76ers Get: Nik Stauskas, Carl Landry, Jason Thompson, 2018 1st-round pick (top-10 protected), 1st-round pick swap rights 2016 and 2017,
Kings Get: Arturas Gudaitis (47th overall), Luke Mitrovic (60th overall)
So about those radically shameful trades by the Kings…It isn’t fair to say Vlade Divac and Vivek Ranadive were duped by Sam Hinkie in a heist for the ages. It gives Hinkie too much credit.
This is the type of trade that incurs questioning across the NBA landscape as to whether Divac and Ranadive’s basketball knowledge extends beyond the basic understanding that the goal of the game is to put a ball through an orange rim. Dumping salary is one thing, sending out golden assets for the kind-natured favor is another. It’s as if no one within the Kings organization understood the benefits or availability of the stretch provision as an alternate option to rid bad contracts. Or perhaps the acquisitions of Rajon Rondo and Marco Belinelli were so incredibly vital that paying $5.4 million for the stretched contracts of Landry and Thompson just wasn’t a doable proposition.
In the case of the Sixers, Hinkie strikes again! In light of the recent news of Joel Embiid undergoing another foot surgery and missing his second consecutive season, Sixers fans can look at this trade to rekindle their enthusiastic “Trust the Process” rallying cry.
Pistons Get: Marcus Morris, Danny Granger, Reggie Bullock
Suns Get: 2020 2nd-round pick
Irrational overconfidence. It was the biggest criticism of the Suns regarding the trade. LaMarcus Aldridge, like star free agents past (i.e. LeBron James) wasn’t going to take Phoenix’s pitch seriously, but then he did. In fact, the Suns’ appeal to Aldridge had enough influence to induce hesitation from LA concerning his commitment to the summit of sports organizations in San Antonio. But that’s what always happens. Phoenix can invoke interest, but not an actual John Hancock. However, even the chance of landing Aldridge was worth breaking up the Twinning All-Stars along with Granger and Bullock. Also as an added benefit the move frees up minutes for T.J. Warren who has shown promise getting buckets.
It may not have been the most excitable use of cap space in Detroit, but neither was handing Aaron Baynes $20 million. Morris is another option as a stretch four to tandem with Drummond, and although Bullock has yet to show much progression, he could still be salvaged as a rotational 3-and-D wing.
Everybody Gets: Luke Ridnour
Everybody Else Gets: Luke Ridnour
Where is Luke now????
Nets Get: Rondae Hollis-Jefferson (23rd overall), Steve Blake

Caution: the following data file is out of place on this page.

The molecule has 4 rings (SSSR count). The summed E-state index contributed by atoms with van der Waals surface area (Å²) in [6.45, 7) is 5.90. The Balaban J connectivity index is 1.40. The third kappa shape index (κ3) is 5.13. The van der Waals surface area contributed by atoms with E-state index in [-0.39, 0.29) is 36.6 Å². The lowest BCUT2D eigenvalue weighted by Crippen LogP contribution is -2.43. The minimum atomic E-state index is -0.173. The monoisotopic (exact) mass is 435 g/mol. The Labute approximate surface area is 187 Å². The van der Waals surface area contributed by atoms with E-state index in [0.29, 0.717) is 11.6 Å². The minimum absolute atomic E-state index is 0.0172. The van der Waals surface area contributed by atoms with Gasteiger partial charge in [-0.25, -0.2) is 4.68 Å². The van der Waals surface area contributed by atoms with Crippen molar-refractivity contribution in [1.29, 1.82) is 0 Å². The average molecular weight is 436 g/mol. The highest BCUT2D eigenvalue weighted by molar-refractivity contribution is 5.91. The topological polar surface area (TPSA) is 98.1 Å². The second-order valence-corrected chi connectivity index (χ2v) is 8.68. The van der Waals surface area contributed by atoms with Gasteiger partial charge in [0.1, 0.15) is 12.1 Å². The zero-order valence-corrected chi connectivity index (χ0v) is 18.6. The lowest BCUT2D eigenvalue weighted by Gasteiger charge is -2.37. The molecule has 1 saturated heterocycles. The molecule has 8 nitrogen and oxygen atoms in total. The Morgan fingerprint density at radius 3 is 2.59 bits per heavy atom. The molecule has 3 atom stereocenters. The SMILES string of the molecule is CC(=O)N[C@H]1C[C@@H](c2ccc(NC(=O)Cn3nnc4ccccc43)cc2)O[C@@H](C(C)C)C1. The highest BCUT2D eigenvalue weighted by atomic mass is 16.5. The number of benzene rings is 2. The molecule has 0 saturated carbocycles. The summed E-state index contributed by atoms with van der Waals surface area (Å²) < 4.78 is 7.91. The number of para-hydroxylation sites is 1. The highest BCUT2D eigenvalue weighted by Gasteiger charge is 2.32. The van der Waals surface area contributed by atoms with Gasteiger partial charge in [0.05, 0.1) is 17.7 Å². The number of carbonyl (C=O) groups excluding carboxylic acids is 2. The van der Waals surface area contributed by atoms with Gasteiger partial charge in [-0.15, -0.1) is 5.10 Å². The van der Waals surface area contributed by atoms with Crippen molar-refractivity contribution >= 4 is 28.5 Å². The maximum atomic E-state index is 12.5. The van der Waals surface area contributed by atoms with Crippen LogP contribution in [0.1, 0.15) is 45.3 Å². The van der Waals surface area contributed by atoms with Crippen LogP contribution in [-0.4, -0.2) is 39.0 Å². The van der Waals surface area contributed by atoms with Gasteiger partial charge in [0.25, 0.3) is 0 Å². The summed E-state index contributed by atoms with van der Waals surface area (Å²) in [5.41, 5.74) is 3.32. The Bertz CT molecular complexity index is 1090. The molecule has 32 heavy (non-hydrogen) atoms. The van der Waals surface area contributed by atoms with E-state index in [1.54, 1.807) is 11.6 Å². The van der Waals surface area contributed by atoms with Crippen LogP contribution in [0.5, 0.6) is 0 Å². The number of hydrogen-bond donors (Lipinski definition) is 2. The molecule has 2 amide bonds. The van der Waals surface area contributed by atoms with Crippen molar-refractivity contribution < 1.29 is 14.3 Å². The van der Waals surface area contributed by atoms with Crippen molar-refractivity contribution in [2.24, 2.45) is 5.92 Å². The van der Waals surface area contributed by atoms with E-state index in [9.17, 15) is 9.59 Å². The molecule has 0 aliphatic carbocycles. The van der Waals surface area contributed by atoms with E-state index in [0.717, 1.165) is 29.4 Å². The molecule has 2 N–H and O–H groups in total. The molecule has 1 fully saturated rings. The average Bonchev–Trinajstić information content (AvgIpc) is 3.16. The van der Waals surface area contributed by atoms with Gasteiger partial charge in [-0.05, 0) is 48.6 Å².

Trail Blazers Get: Mason Plumlee, Pat Connaughton (41st overall)
Out of the mid-to-late first-round selections, Hollis-Jefferson possesses one of the higher NBA ceilings. His athleticism is mesmerizing, and his defensive integrity immediately brought about Tony Allen comparisons, although he may not defend with the same energized insanity. His jumper needs work…a lot of work, but his off-ball cutting and understanding of offense fits the mold of a non-shooter. Blake was later flipped to Detroit for Quincy Miller.
Plumlee’s skillset compliments the game of Meyers Leonard well in Portland with his rim diving. He hasn’t displayed a natural feel as a rim protector on defense, but Plumlee’s greatest asset in Portland is his youth. Connaughton is that dude everyone roots for, hoping toughness and effort triumphs.
Celtics Get: Perry Jones III, 2019 2nd-round pick (via Detroit)
Thunder Get: 2018 2nd-round pick (top-55 protected)
A nice pickup for Ainge and the Celtics, while OKC chairman owner Clayton Bennett will appreciate the $7 million saved when factoring in luxury tax penalties. Jones had his moments last season while filling in for the injured Kevin Durant, and Boston affords him the opportunity to develop and assert himself at his own pace with minimal backlash.
Hornets Get: Jeremy Lamb
Thunder Get: 2016 2nd-round pick (56-60 protected, unprotected in 2017), Luke Ridnour
This is getting lengthy so….oh, and Luke was later traded….
Trail Blazers Get: Maurice Harkless
Magic Get: 2020 2nd-round pick (top-55 protected)
Great buy low from Portland for Harkless. He has some potential, but the wing rotation was too crowded in Orlando for him to get consistent minutes.
Knicks Get: Kyle O’Quinn
Magic Get: 2019 2nd-round swap rights (via Cleveland or Houston)
Analysis of the sign-and-trade is detailed here.
 Divac has the clear advantage over Ranadive because he also understands teams plays defense as well.